Over the past two decades, the US energy sector has experienced industry-wide changes driven by changing public perceptions and a better understanding of the practical benefits involved in clean energy. We can now speak of a generalized switch towards energy efficiency, as people and businesses have become more aware of the multiple ways in which clean energy can improve their everyday lives (1).

Reasons To Switch To Clean / Renewable Energy Sources

Savings and Cost Efficiency

Clean energy is cost efficient and can help save money in household bills. While in the past green energy sources were considerably more expensive to set up and use than fossil fuels, things are changing at a quick pace and the cost of renewables is decreasing year after year. Some reports show that since 2000, US households have saved billions of dollars by taking energy efficient measures (2).

While a large-scale switch from fossil-fuel based energy to renewables requires initial investment, the long-term savings offset the initial costs involved in infrastructure upgrades and the construction of new power plants. In the United States, cost reductions are especially remarkable in energy sources like solar and wind, since there are different types of cost recovery programs that pay off in the medium to long term. Several studies across four main US regions estimate the average savings to range from $65 to more than $240 / person per year, and combined savings amount to billions of dollars (3).

As an example, nationwide the combined savings achieved due to energy efficiency programs during 2016 alone could power 20 million US households. Switching to renewables also makes economic sense given that these energy sources can help stabilize energy prices and avoid the fluctuations that characterize coal and natural gas markets, which are often affected by the changing geopolitical situation.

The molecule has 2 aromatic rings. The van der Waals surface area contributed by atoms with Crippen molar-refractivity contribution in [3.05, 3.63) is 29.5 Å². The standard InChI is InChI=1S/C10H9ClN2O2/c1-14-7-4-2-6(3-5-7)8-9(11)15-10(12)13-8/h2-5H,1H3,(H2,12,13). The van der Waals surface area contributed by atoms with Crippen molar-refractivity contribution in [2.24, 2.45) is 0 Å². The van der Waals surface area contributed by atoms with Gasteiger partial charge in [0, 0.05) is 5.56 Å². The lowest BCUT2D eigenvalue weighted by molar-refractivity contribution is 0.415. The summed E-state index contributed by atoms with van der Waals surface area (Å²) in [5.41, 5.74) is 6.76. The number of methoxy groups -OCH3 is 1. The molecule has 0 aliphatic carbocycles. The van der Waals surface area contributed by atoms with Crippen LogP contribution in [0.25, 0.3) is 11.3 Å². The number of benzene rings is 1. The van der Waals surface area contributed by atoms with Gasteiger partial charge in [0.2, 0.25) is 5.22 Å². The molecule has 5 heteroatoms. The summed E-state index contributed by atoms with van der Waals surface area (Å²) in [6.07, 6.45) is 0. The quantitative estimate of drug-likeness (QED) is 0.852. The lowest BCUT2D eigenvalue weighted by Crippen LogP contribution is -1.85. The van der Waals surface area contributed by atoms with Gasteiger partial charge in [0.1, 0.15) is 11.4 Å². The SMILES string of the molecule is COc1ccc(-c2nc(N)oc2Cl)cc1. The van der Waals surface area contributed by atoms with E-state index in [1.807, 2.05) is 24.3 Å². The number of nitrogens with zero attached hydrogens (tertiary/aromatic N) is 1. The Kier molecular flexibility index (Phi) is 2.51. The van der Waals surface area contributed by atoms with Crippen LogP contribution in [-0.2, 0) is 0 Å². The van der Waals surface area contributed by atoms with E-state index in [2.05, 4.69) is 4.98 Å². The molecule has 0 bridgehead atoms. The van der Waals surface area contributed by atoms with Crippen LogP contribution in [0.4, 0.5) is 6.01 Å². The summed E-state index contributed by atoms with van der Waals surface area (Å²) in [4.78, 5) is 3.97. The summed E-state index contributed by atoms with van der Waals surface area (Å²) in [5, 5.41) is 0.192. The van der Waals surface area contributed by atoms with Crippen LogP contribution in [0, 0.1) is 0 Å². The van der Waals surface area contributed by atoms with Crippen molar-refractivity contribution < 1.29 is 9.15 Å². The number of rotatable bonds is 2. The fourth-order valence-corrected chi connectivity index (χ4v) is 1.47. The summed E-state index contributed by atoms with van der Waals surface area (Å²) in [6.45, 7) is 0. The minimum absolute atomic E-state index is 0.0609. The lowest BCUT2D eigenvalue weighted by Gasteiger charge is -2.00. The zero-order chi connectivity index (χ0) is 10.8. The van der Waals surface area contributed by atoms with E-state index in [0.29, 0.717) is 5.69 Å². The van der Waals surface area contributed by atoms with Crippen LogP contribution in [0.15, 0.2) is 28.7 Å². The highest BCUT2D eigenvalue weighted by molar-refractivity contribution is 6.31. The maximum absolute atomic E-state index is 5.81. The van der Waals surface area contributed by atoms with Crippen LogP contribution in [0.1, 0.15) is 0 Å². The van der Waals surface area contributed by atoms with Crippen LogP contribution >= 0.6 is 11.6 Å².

Clean Energy is Healthier

It is now well documented that pollution and emissions produced by fossil fuels create public health hazards by reducing air and water quality. The health effects of fossil fuel plant emissions amount to billions of dollars every year, and the human toll is quantified in premature deaths, a rise in respiratory diseases, and increased pressure on healthcare resources. By contrast, some renewable energy sources like wind and solar generate no air pollution, and since they don't require water to operate, no pollutants are discharged into water sources either (4, 5).

Clean Energy and the Economy

Clean energy has economic benefits beyond individual household savings. Renewable energy can bring substantial benefits to the US economy, since this sector could be an important source of employment and revenue generation.

This is particularly true of renewables like wind and solar. For example, according to US Bureau of Labor Statistics, wind energy-related job vacancies could grow by more than 100 percent in a period of 10 years in states with high potential for wind farm development (6). Similarly, jobs in the solar energy sector have been growing at a faster pace than the US economy as a whole - in fact, more than 15 times faster; and solar is the largest employer in the renewables sector after bioenergy, with sub-sectors like advanced grid installation and solar energy storage leading job creation within the domestic clean energy market (7).

So far, growth has been centered around photovoltaics, concentrated solar power, and solar heating, but there are other sectors that can bring high potential economic gains at national scale via job creation, such as clean vehicles and transportation. Overall, the United States is likely to hold to its leading position as one of the top 5 largest global employers in the renewables sector (8, 9).

Renewables and Energy Security

An increased reliance on renewable energy sources can help reduce dependence on energy imports, boosting domestic energy security. This would make the US less vulnerable to global disruptions in the energy market, particularly where coal, natural gas, and oil energy sources are concerned. In turn, this can lead to further decreases in the cost of renewables, since the higher costs associated with imports would not be passed onto consumers (10).